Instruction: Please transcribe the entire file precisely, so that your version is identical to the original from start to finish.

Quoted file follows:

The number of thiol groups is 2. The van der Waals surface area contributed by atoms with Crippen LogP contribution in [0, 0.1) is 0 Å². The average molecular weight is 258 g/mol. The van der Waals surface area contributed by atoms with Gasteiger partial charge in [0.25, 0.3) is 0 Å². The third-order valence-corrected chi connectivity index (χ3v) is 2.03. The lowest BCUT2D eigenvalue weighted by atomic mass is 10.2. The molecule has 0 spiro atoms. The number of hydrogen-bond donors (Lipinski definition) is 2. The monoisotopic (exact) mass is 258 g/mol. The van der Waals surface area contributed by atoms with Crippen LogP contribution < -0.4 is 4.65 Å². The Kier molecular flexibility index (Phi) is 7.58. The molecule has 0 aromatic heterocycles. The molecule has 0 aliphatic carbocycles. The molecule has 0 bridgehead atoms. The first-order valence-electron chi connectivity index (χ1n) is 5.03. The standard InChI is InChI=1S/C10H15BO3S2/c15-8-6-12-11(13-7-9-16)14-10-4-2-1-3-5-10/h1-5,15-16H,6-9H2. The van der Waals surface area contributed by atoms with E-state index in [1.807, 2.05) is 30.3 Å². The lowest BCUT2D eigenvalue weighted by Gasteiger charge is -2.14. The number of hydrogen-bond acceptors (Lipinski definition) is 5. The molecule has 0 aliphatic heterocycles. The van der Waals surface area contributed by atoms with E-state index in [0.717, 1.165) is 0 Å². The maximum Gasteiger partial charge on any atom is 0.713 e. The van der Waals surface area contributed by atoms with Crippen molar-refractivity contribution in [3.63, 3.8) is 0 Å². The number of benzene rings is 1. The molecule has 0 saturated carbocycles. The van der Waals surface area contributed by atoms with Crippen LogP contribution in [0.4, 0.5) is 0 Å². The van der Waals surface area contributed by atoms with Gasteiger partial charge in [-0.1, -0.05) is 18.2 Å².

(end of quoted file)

The number of thiol groups is 2. The van der Waals surface area contributed by atoms with Crippen LogP contribution in [0, 0.1) is 0 Å². The average molecular weight is 258 g/mol. The van der Waals surface area contributed by atoms with Gasteiger partial charge in [0.25, 0.3) is 0 Å². The third-order valence-corrected chi connectivity index (χ3v) is 2.03. The lowest BCUT2D eigenvalue weighted by atomic mass is 10.2. The molecule has 0 spiro atoms. The number of hydrogen-bond donors (Lipinski definition) is 2. The monoisotopic (exact) mass is 258 g/mol. The van der Waals surface area contributed by atoms with Crippen LogP contribution < -0.4 is 4.65 Å². The Kier molecular flexibility index (Phi) is 7.58. The molecule has 0 aromatic heterocycles. The molecule has 0 aliphatic carbocycles. The molecule has 0 bridgehead atoms. The first-order valence-electron chi connectivity index (χ1n) is 5.03. The standard InChI is InChI=1S/C10H15BO3S2/c15-8-6-12-11(13-7-9-16)14-10-4-2-1-3-5-10/h1-5,15-16H,6-9H2. The van der Waals surface area contributed by atoms with E-state index in [1.807, 2.05) is 30.3 Å². The lowest BCUT2D eigenvalue weighted by Gasteiger charge is -2.14. The number of hydrogen-bond acceptors (Lipinski definition) is 5. The molecule has 0 aliphatic heterocycles. The van der Waals surface area contributed by atoms with E-state index in [0.717, 1.165) is 0 Å². The maximum Gasteiger partial charge on any atom is 0.713 e. The van der Waals surface area contributed by atoms with Crippen molar-refractivity contribution in [3.63, 3.8) is 0 Å². The number of benzene rings is 1. The molecule has 0 saturated carbocycles. The van der Waals surface area contributed by atoms with Crippen LogP contribution in [0.4, 0.5) is 0 Å². The van der Waals surface area contributed by atoms with Gasteiger partial charge in [-0.1, -0.05) is 18.2 Å².